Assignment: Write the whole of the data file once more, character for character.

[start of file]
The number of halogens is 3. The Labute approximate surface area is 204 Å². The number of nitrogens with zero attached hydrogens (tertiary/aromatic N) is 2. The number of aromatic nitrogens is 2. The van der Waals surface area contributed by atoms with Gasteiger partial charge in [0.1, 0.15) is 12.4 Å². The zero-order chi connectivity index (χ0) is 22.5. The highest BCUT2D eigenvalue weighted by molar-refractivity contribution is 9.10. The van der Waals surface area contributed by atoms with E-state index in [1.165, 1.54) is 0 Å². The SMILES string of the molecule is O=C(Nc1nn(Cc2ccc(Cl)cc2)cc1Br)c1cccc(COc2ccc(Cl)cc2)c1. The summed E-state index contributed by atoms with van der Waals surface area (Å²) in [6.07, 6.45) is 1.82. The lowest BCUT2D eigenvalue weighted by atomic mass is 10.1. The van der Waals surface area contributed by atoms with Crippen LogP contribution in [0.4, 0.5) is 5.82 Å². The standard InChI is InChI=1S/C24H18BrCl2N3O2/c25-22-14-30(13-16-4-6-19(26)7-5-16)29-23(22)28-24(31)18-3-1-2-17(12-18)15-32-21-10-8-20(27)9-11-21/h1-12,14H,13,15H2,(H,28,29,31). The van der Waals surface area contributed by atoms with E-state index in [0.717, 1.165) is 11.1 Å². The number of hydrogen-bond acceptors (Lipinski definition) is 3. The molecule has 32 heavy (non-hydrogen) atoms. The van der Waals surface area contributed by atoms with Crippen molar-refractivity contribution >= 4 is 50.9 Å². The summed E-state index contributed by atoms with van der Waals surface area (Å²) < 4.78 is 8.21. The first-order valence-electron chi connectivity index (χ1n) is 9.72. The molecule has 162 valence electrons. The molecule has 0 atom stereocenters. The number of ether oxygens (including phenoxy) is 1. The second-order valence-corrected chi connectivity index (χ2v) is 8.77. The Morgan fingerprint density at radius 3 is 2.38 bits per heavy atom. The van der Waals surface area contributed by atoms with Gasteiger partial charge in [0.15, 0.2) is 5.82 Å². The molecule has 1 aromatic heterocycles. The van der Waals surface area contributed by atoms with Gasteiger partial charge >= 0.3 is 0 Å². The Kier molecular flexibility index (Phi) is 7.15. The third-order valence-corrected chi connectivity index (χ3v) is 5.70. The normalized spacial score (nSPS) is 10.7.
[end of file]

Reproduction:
The number of halogens is 3. The Labute approximate surface area is 204 Å². The number of nitrogens with zero attached hydrogens (tertiary/aromatic N) is 2. The number of aromatic nitrogens is 2. The van der Waals surface area contributed by atoms with Gasteiger partial charge in [0.1, 0.15) is 12.4 Å². The zero-order chi connectivity index (χ0) is 22.5. The highest BCUT2D eigenvalue weighted by molar-refractivity contribution is 9.10. The van der Waals surface area contributed by atoms with E-state index in [1.165, 1.54) is 0 Å². The SMILES string of the molecule is O=C(Nc1nn(Cc2ccc(Cl)cc2)cc1Br)c1cccc(COc2ccc(Cl)cc2)c1. The summed E-state index contributed by atoms with van der Waals surface area (Å²) in [6.07, 6.45) is 1.82. The lowest BCUT2D eigenvalue weighted by atomic mass is 10.1. The van der Waals surface area contributed by atoms with Crippen LogP contribution in [0.4, 0.5) is 5.82 Å². The standard InChI is InChI=1S/C24H18BrCl2N3O2/c25-22-14-30(13-16-4-6-19(26)7-5-16)29-23(22)28-24(31)18-3-1-2-17(12-18)15-32-21-10-8-20(27)9-11-21/h1-12,14H,13,15H2,(H,28,29,31). The van der Waals surface area contributed by atoms with E-state index in [0.717, 1.165) is 11.1 Å². The number of hydrogen-bond acceptors (Lipinski definition) is 3. The molecule has 32 heavy (non-hydrogen) atoms. The van der Waals surface area contributed by atoms with Crippen molar-refractivity contribution >= 4 is 50.9 Å². The summed E-state index contributed by atoms with van der Waals surface area (Å²) < 4.78 is 8.21. The first-order valence-electron chi connectivity index (χ1n) is 9.72. The molecule has 162 valence electrons. The molecule has 0 atom stereocenters. The number of ether oxygens (including phenoxy) is 1. The second-order valence-corrected chi connectivity index (χ2v) is 8.77. The Morgan fingerprint density at radius 3 is 2.38 bits per heavy atom. The van der Waals surface area contributed by atoms with Gasteiger partial charge in [0.15, 0.2) is 5.82 Å². The molecule has 1 aromatic heterocycles. The van der Waals surface area contributed by atoms with Gasteiger partial charge >= 0.3 is 0 Å². The Kier molecular flexibility index (Phi) is 7.15. The third-order valence-corrected chi connectivity index (χ3v) is 5.70. The normalized spacial score (nSPS) is 10.7.